Glaucoma Surgery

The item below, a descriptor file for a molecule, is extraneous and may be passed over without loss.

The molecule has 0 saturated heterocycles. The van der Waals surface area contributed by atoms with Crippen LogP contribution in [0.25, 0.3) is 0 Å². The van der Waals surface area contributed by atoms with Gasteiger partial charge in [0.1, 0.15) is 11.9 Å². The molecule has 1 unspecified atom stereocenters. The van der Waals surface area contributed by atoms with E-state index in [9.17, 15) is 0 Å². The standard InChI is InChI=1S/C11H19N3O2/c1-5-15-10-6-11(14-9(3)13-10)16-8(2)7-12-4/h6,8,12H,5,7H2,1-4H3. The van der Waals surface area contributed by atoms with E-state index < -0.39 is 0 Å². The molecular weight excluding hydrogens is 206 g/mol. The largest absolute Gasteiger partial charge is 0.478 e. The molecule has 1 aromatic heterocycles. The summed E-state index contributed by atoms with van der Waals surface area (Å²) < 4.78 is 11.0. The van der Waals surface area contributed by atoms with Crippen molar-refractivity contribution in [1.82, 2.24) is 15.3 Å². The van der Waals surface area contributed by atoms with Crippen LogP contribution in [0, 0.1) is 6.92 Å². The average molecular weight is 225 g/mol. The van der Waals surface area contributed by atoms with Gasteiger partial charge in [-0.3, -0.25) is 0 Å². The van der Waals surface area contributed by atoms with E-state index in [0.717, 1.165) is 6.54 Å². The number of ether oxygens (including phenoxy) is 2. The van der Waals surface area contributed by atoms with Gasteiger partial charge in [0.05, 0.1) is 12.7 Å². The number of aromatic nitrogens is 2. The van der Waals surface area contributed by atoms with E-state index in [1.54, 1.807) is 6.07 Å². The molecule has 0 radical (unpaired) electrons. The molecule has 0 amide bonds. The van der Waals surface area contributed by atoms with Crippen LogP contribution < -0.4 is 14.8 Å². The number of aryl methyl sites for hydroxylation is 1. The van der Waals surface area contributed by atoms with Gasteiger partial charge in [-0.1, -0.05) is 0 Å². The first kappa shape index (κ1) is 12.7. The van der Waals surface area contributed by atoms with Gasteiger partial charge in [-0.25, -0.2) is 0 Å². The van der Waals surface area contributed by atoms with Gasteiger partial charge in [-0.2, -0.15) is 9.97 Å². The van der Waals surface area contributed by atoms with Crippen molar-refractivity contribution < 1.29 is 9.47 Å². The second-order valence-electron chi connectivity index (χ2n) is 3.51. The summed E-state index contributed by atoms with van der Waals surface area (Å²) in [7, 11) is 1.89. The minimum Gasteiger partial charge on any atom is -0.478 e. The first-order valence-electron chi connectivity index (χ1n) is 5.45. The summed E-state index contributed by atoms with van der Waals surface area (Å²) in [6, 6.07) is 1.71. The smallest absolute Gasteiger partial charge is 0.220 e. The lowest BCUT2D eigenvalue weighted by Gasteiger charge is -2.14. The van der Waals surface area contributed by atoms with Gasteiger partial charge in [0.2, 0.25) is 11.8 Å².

In some cases, glaucoma surgery may be a better option than medication for the control of glaucoma and prevention of vision loss. There are a number of types of glaucoma surgery, including: Minimally-invasive glaucoma surgery (MIGS) In recent years, a number of micro-surgical procedures called minimally-invasive glaucoma surgery (MIGS) have been developed to reduce or eliminate the need for glaucoma medications. MIGS procedures require only tiny incisions and cause less trauma to the eye than conventional glaucoma surgery. The goal is the same with MIGS and conventional glaucoma surgery: to increase outflow of aqueous humor from the eye to lower IOP and decrease the risk of optic nerve damage and vision loss. Trabecular and shunt glaucoma surgery These surgeries are more invasive than MIGS procedures, but often are more effective in lowering IOP and reducing the need for glaucoma medications. The goal of these procedures is to create new exit channels for the aqueous humor to significantly reduce IOP. Laser glaucoma surgery The most commonly used laser glaucoma surgery is called selective laser trabeculoplasty (SLT). The SLT procedure has been used worldwide for more than 25 years and can be used as a primary treatment for open-angle glaucoma or if medications are ineffective or cause unacceptable side effects for this type of glaucoma. According to Glaucoma Research Foundation , SLT can lower IOP by about 30 percent when used as initial therapy for open-angle glaucoma, but it may take one to three months for results to appear, and the effect typically lasts only one to five years. The laser surgery can be repeated, but results from a subsequent procedure may not be as effective. There are other glaucoma treatments as well. Read more about medical glaucoma treatment and glaucoma surgery.